What is WordPress?
WordPress is an OpenSource platform (free design software) that was developed for bloggers. Since its inception it has blossomed into a powerful buzzword around web developers and website owners. Currently about 25% of all websites are built on WordPress technology and this number is increasing rapidly.
Why is WordPress so popular for web design?
It is fairly easy to learn if you are an experienced computer user, very little coding knowledge is required, more than one web designer will be able to help you in a fix, plus it is free. In addition there are thousands of templates and plugins to select from that saves hours of coding time.
Website designers can put a website together in a lot less time than a few years ago. Mobile friendly websites are a standard now and with the help of WordPress it saves web designers literally days of hard coding and testing. This means your website should be ready in a shorter timespan than before.
What is CMS?
For the first time, you as the website owner have access to your website content. You can update, add, remove and edit text, images and video. This new power that you as the website owner have is called CMS. CMS is short for Content Management System.
But, as the movie says, with great power comes great responsibility. Once you decide to manage your own content, you cannot expect to call upon the web designer for help without paying them for their assistance. Web designers are not help-desk support jocks nor are they teachers.
Do I really need a web designer then?
It is highly recommended that you employ the services of a web designer to setup, install and test your website. As easy as WordPress is to use in general terms, it can be extremely tricky if you have no experience in web design.
The trickiest parts of using WordPress is finding a suitable theme and plugins that work well together. Also, each template is different and this takes a bit of time to become accustomed with.
Website designers will also provide you with some form of training or a detailed guide on updating your own website.
What is a theme?
A theme dictates the way your website will look in terms of headers, buttons, background image, text style and colours. A theme also has various options respectively in terms of layout grids, sidebars, sliders, featured text, widgets, etc.
Themes come in a variety of flavours and some focus on specific industries. Industry related themes, such as real estate themes, provide handy tools like showing whether the property is for sale or rent, number of bedrooms and bathrooms, etc. A hair salon theme might include icons like scissors, combs and curling irons, plus an appointment booking facility with a specific hairdresser.
Themes also come in OpenSource and Premium options.
What is the difference between an OpenSource and Premium theme?
OpenSource implies “free” in essence. Anyone can download, use and modify the theme. Some of these themes are completely free with an array of functions and customisation options. More often though, the basic theme is OpenSource, but some of the fancier tools may not be available until you upgrade the theme to a Premium theme.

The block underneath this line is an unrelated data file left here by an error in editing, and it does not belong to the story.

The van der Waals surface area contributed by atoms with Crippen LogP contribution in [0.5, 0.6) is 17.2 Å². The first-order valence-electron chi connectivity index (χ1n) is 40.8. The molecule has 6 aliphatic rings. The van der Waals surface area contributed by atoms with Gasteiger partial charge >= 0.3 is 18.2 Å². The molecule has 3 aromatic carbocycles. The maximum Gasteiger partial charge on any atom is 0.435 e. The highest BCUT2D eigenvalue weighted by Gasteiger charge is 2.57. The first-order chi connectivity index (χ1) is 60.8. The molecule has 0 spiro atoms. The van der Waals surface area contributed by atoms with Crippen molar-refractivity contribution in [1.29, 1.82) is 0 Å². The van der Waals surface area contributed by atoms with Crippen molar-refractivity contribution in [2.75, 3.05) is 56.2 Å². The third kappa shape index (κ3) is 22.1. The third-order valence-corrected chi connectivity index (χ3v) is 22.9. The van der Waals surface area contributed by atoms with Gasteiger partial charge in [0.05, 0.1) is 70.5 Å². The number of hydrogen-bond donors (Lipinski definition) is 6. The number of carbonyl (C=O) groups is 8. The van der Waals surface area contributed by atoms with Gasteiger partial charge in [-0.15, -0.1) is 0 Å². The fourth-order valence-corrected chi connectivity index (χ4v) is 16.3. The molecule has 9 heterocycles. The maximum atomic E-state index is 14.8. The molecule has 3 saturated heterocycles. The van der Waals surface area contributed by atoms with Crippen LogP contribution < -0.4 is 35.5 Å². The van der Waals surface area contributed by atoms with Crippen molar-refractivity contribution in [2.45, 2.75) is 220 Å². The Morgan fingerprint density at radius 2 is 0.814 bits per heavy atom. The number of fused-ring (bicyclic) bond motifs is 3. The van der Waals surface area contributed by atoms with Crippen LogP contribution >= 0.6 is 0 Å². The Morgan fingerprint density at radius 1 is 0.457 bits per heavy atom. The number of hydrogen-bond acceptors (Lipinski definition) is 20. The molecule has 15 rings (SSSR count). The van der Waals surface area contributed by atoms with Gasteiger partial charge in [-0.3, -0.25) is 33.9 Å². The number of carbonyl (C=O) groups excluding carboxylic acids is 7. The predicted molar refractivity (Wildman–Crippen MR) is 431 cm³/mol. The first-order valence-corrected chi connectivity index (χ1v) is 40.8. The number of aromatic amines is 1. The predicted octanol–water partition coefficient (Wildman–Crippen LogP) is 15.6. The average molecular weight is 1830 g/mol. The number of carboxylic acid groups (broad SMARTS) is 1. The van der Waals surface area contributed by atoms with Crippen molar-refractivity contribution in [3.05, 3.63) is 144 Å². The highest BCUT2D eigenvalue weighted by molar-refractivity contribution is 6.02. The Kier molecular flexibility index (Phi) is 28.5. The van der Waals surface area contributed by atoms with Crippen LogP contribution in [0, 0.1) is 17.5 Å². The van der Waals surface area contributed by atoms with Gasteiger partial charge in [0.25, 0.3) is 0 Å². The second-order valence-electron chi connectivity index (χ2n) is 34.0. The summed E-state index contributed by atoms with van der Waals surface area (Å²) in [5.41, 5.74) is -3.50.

A premium theme requires payment upfront to release the additional features and functions to you. This is usually dealt with as an annual license fee payable to the theme developer. License fees are charged in American Dollar and fluctuates due to exchange rates. Depending on your business website needs, it may be useful to obtain a premium theme.
Should I rather go for a Premium theme from the start?
It is wise to first use the OpenSource version before committing to the Premium version of a particular theme. It allows you to test the theme and the various plugins that work with the theme. In cases where you do not require the additional features and functions it will save you quite a bit of money in the long run. Once you are ready to include fancier tools and functions, an upgrade to a premium theme is possible within minutes.
Can I change the theme of the website when I want to?
Sadly this is much simpler said than done. Changing the theme is easy, the results however can be very unexpected. Each theme has it’s own set of code for the way it displays and which plugins work with it. All custom links are affected when replacing a theme. In short, although your text and images remains on the server, changing a theme really means rebuilding the website.
What is a plugin?
Plugins are small bundles of code that perform specific functions. They too come in OpenSource and Premium versions. An example of a plugin is the contact form for a website where visitors complete the form with their contact details and message that you receive in the form of an email. The initial plugin may be OpenSource, but to unlock special contact form parameters and functions could require an upgrade to a premium plugin.
An assortment of plugins are available for most industries. As stated before, it is sometimes tricky to obtain a plugin that works well with your selected theme.
Why do themes and plugins sometimes clash?
Because themes are developed by one group of people and plugins are developed by another group of people, it sometimes creates a situation where the theme and plugin code clash. If the plugin is more important than the theme, it is wise to rather use another compatible theme. Alternatively, rather seek out another plugin with similar capabilities to avoid a software clash. A clash can either display your website incorrectly or make the website inaccessible.